The Lacey Prize and Hamilton Artists Inc.

Catherine Blackburn, Narhî Wasagabiich, 2020. Installation on the exterior Cannon Project Wall as part of the National Billboard Exchange with AKA artist-run and PAVED Arts. Image: Mashal Khan.

In December 2019, Hamilton Artists Inc. was named the first recipient of the inaugural Lacey Prize. The biennial award, established last year by Canadian philanthropist John Lacey in association with the National Gallery of Canada, recognizes artist-run centres and other small arts organizations as critical supports for Canadian artists and as incubators of emerging art practices. Hamilton Artists Inc., known as “The Inc.,” has operated from Hamilton’s James Street North since 1975, making it one of the country's oldest artist-run centres. Over the past 45 years, it has established itself as an ambitiously programmed community space dedicated to creating opportunities for artists. With some 250 artist members, the not-for-profit centre fosters critical engagement and discourse, while supporting contemporary art.

So how has the Lacey Prize enabled the Inc. to further its work, especially in a year when every art institution has had to find ways of operating with their gallery doors closed? “I think a lot of what the Lacey Prize has helped us with is being able to sustain some of the things we had already been putting into place,” says Programming Director Abedar Kamgari. The Inc. began with some small facility improvements, such as accessible signage. It purchased resources for its reading library, with an eye on also expanding its children’s nook.

The centre made advancements in its labour practices, too. For the first time in its long history, the Inc. secured employee benefits for staff. In addition it has been able to guarantee part-time workers more hours, which is particularly meaningful given the economic impact of the pandemic on cultural institutions.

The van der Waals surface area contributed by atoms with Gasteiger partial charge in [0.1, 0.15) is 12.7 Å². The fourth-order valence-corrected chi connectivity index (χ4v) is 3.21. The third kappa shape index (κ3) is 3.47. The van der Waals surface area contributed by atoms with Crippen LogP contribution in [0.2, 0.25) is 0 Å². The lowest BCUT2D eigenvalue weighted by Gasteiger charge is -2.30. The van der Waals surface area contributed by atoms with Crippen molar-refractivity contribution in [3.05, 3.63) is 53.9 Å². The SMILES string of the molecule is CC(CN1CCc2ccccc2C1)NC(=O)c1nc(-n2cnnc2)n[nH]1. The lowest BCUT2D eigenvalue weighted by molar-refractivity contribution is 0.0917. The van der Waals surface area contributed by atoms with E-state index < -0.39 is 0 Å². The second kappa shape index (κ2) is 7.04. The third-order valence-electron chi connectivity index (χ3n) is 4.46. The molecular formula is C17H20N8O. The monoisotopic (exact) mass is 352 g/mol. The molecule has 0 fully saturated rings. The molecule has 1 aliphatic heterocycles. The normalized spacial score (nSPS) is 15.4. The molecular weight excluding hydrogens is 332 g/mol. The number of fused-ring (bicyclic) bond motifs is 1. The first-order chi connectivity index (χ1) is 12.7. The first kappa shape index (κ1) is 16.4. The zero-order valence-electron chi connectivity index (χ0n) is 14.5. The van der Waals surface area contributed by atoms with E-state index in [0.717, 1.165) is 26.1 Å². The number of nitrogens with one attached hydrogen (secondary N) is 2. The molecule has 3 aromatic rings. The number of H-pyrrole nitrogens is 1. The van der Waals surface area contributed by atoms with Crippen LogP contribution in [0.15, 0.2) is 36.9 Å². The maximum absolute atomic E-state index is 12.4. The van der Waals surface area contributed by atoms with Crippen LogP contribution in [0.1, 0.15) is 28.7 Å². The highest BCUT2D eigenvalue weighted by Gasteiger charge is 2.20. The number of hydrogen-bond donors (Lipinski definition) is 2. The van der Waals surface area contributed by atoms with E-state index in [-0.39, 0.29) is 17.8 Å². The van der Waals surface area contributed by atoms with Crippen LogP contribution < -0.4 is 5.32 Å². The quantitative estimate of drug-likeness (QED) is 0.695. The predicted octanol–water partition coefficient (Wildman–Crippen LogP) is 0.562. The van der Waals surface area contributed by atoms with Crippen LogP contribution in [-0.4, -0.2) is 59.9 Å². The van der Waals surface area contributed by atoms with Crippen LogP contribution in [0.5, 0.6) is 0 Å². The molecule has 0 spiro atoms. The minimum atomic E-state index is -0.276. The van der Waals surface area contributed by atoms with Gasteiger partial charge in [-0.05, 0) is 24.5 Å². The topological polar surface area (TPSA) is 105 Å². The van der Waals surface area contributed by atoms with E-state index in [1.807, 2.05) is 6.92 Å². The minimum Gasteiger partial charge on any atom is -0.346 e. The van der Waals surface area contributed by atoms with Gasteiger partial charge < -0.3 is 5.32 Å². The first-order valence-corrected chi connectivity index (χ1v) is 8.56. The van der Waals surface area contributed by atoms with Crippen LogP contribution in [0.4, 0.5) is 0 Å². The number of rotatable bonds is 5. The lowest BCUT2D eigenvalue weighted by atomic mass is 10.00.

When the gallery space was forced to close in March due to lockdown restrictions, the Inc. was able to pay artist fees to the thirteen artists who had to have exhibitions postponed or cancelled. “Financial compensation for artists is already so precarious, and there were a lot of unknowns ahead,” says Executive Director Julie Dring. “We knew we had to be a leading example for other arts organizations and follow through with financial commitments for artists.” With a steep drop in revenue – donations down, the annual fundraiser cancelled and income from space rentals cut off – the Lacey Prize helped the Inc. make those payments, Dring says. 

The centre hardly went dark, however, by offering programs adapted for the Web. A letter-writing workshop, performance and intervention by artist Tee Kundu, for example, migrated to Zoom. Steacy Easton performed their Wechsler 2 via Instagram Live. Partnered with the Hamilton-based artist-run Factory Media Centre, the Inc. has been conducting online professional development workshops, including tutorials on grant writing, mental health as well as tenant and workers’ rights during COVID-19. A Hamilton tour stop for ImagineNATIVE’s The Future short film program became a virtual screening with a livestreamed artist talk featuring filmmaker Rebecca Thomassie. In lieu of scheduled in-person events for the centre’s ongoing Incoming! A project for refugee, newcomer and immigrant artists, the Inc. created a free pandemic colouring book with commissioned drawings by artists involved in the program. “It was a way to support artists financially while producing something that kids and adults can enjoy at home,” Kamgari explains. The Inc.’s efforts also take the form of outreach.

Through direct donations and other resources, the Inc. is also prioritizing support for the work of local Black-led organizations doing anti-racism work within the community, such as the Hamilton Centre for Civic Inclusion. “We all have an obligation to uphold human rights in every aspect of the work we do. It’s as simple as that,” Kamgari says. “We do this work because it needs to be done,” adds Dring. “And it needs to be done by all arts spaces.” 

Although the doors of the artist-run centre will remain closed until November at the earliest, Hamilton Artists Inc. is very much open, active and hard at work. 


In December 2019 the National Gallery of Canada announced Hamilton Artists Inc. as the first recipient of the biennial Lacey Prize; nominations for the second biennial Lacey Prize open in Summer 2021. Share this article and subscribe to our newsletters to stay up-to-date on the latest articles, Gallery exhibitions, news and events, and to learn more about art in Canada.​

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